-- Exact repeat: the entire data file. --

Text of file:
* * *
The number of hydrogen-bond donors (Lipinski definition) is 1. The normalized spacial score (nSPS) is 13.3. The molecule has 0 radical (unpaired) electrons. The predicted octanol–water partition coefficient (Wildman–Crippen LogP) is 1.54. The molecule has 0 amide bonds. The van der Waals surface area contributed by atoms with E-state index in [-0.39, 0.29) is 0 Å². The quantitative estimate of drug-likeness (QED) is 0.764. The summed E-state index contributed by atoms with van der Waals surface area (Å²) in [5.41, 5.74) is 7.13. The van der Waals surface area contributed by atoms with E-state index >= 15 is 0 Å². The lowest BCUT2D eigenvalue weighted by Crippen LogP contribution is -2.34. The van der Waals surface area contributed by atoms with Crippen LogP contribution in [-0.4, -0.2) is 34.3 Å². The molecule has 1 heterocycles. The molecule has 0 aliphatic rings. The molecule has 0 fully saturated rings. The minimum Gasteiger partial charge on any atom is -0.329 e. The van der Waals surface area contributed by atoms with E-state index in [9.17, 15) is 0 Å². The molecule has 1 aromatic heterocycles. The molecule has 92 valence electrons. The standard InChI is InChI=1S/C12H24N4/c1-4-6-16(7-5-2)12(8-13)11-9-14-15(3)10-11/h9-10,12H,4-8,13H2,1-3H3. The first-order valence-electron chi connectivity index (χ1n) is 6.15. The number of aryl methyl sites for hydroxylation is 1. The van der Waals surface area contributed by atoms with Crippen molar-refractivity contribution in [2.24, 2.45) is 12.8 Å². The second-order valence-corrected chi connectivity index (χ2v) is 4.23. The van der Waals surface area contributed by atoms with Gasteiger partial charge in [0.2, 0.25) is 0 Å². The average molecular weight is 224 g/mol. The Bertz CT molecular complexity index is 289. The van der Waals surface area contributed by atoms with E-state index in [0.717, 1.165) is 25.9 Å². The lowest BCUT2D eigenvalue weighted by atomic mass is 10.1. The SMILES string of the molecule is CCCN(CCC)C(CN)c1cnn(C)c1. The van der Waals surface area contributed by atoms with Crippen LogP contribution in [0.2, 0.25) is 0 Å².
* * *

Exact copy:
The number of hydrogen-bond donors (Lipinski definition) is 1. The normalized spacial score (nSPS) is 13.3. The molecule has 0 radical (unpaired) electrons. The predicted octanol–water partition coefficient (Wildman–Crippen LogP) is 1.54. The molecule has 0 amide bonds. The van der Waals surface area contributed by atoms with E-state index in [-0.39, 0.29) is 0 Å². The quantitative estimate of drug-likeness (QED) is 0.764. The summed E-state index contributed by atoms with van der Waals surface area (Å²) in [5.41, 5.74) is 7.13. The van der Waals surface area contributed by atoms with E-state index >= 15 is 0 Å². The lowest BCUT2D eigenvalue weighted by Crippen LogP contribution is -2.34. The van der Waals surface area contributed by atoms with Crippen LogP contribution in [-0.4, -0.2) is 34.3 Å². The molecule has 1 heterocycles. The molecule has 0 aliphatic rings. The molecule has 0 fully saturated rings. The minimum Gasteiger partial charge on any atom is -0.329 e. The van der Waals surface area contributed by atoms with E-state index in [9.17, 15) is 0 Å². The molecule has 1 aromatic heterocycles. The molecule has 92 valence electrons. The standard InChI is InChI=1S/C12H24N4/c1-4-6-16(7-5-2)12(8-13)11-9-14-15(3)10-11/h9-10,12H,4-8,13H2,1-3H3. The first-order valence-electron chi connectivity index (χ1n) is 6.15. The number of aryl methyl sites for hydroxylation is 1. The van der Waals surface area contributed by atoms with Crippen molar-refractivity contribution in [2.24, 2.45) is 12.8 Å². The second-order valence-corrected chi connectivity index (χ2v) is 4.23. The van der Waals surface area contributed by atoms with Gasteiger partial charge in [0.2, 0.25) is 0 Å². The average molecular weight is 224 g/mol. The Bertz CT molecular complexity index is 289. The van der Waals surface area contributed by atoms with E-state index in [0.717, 1.165) is 25.9 Å². The lowest BCUT2D eigenvalue weighted by atomic mass is 10.1. The SMILES string of the molecule is CCCN(CCC)C(CN)c1cnn(C)c1. The van der Waals surface area contributed by atoms with Crippen LogP contribution in [0.2, 0.25) is 0 Å².